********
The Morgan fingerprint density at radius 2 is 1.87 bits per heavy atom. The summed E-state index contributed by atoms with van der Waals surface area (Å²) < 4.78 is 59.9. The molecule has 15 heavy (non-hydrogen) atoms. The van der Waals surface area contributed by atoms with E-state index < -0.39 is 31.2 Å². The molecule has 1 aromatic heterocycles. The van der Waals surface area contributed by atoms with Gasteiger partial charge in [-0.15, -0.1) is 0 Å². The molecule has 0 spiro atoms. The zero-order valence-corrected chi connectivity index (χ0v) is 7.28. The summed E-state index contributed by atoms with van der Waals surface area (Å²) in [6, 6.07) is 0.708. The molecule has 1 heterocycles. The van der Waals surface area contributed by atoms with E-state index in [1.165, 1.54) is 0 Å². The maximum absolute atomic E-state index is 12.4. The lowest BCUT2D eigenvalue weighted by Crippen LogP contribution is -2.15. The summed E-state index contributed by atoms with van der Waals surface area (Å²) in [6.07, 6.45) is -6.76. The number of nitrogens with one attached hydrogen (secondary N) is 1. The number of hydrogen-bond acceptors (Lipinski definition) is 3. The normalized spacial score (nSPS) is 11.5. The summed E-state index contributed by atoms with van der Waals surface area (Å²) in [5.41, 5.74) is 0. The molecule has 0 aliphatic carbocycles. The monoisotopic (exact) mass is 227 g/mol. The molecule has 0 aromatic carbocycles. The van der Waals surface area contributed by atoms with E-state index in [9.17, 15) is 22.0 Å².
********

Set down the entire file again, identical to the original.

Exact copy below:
The Morgan fingerprint density at radius 2 is 1.87 bits per heavy atom. The summed E-state index contributed by atoms with van der Waals surface area (Å²) < 4.78 is 59.9. The molecule has 15 heavy (non-hydrogen) atoms. The van der Waals surface area contributed by atoms with E-state index < -0.39 is 31.2 Å². The molecule has 1 aromatic heterocycles. The van der Waals surface area contributed by atoms with Gasteiger partial charge in [-0.15, -0.1) is 0 Å². The molecule has 0 spiro atoms. The zero-order valence-corrected chi connectivity index (χ0v) is 7.28. The summed E-state index contributed by atoms with van der Waals surface area (Å²) in [6, 6.07) is 0.708. The molecule has 1 heterocycles. The van der Waals surface area contributed by atoms with E-state index in [1.165, 1.54) is 0 Å². The maximum absolute atomic E-state index is 12.4. The lowest BCUT2D eigenvalue weighted by Crippen LogP contribution is -2.15. The summed E-state index contributed by atoms with van der Waals surface area (Å²) in [6.07, 6.45) is -6.76. The number of nitrogens with one attached hydrogen (secondary N) is 1. The number of hydrogen-bond acceptors (Lipinski definition) is 3. The normalized spacial score (nSPS) is 11.5. The summed E-state index contributed by atoms with van der Waals surface area (Å²) in [5.41, 5.74) is 0. The molecule has 0 aliphatic carbocycles. The monoisotopic (exact) mass is 227 g/mol. The molecule has 0 aromatic carbocycles. The van der Waals surface area contributed by atoms with E-state index in [9.17, 15) is 22.0 Å².